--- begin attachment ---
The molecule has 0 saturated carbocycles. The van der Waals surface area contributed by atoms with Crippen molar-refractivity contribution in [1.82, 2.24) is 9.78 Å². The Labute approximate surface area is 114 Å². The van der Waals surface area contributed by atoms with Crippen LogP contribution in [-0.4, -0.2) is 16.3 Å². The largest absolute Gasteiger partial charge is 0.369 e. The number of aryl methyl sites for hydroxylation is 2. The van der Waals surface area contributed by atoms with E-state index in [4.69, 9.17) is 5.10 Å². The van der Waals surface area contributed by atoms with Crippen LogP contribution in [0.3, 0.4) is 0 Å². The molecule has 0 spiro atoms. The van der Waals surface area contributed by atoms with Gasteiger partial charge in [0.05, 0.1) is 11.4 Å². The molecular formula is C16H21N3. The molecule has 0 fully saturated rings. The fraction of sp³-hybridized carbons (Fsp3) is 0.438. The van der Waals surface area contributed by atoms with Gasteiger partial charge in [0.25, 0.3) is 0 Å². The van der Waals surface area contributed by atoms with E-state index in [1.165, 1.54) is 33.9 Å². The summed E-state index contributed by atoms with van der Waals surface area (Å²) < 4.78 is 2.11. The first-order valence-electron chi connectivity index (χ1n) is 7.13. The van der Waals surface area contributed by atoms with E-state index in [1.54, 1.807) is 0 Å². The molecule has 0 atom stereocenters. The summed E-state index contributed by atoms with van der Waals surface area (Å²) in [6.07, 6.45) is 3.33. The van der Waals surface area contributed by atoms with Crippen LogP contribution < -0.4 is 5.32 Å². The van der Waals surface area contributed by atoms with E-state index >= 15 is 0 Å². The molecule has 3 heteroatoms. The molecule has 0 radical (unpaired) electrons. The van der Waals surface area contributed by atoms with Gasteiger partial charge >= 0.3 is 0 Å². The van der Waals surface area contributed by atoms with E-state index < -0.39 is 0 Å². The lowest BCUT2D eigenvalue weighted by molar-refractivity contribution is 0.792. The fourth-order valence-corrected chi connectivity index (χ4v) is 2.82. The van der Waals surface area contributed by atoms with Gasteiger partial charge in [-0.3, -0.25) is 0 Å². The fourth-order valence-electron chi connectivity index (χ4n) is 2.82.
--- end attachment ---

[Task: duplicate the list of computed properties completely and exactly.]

The molecule has 0 saturated carbocycles. The van der Waals surface area contributed by atoms with Crippen molar-refractivity contribution in [1.82, 2.24) is 9.78 Å². The Labute approximate surface area is 114 Å². The van der Waals surface area contributed by atoms with Crippen LogP contribution in [-0.4, -0.2) is 16.3 Å². The largest absolute Gasteiger partial charge is 0.369 e. The number of aryl methyl sites for hydroxylation is 2. The van der Waals surface area contributed by atoms with E-state index in [4.69, 9.17) is 5.10 Å². The van der Waals surface area contributed by atoms with Crippen LogP contribution in [0.3, 0.4) is 0 Å². The molecule has 0 spiro atoms. The van der Waals surface area contributed by atoms with Gasteiger partial charge in [0.05, 0.1) is 11.4 Å². The molecular formula is C16H21N3. The molecule has 0 fully saturated rings. The fraction of sp³-hybridized carbons (Fsp3) is 0.438. The van der Waals surface area contributed by atoms with Gasteiger partial charge in [0.25, 0.3) is 0 Å². The van der Waals surface area contributed by atoms with E-state index in [1.165, 1.54) is 33.9 Å². The summed E-state index contributed by atoms with van der Waals surface area (Å²) < 4.78 is 2.11. The first-order valence-electron chi connectivity index (χ1n) is 7.13. The van der Waals surface area contributed by atoms with E-state index in [1.54, 1.807) is 0 Å². The molecule has 0 atom stereocenters. The summed E-state index contributed by atoms with van der Waals surface area (Å²) in [6.07, 6.45) is 3.33. The van der Waals surface area contributed by atoms with Crippen LogP contribution < -0.4 is 5.32 Å². The van der Waals surface area contributed by atoms with E-state index >= 15 is 0 Å². The molecule has 3 heteroatoms. The molecule has 0 radical (unpaired) electrons. The van der Waals surface area contributed by atoms with Gasteiger partial charge >= 0.3 is 0 Å². The van der Waals surface area contributed by atoms with E-state index < -0.39 is 0 Å². The lowest BCUT2D eigenvalue weighted by molar-refractivity contribution is 0.792. The fourth-order valence-corrected chi connectivity index (χ4v) is 2.82. The van der Waals surface area contributed by atoms with Gasteiger partial charge in [-0.3, -0.25) is 0 Å². The fourth-order valence-electron chi connectivity index (χ4n) is 2.82.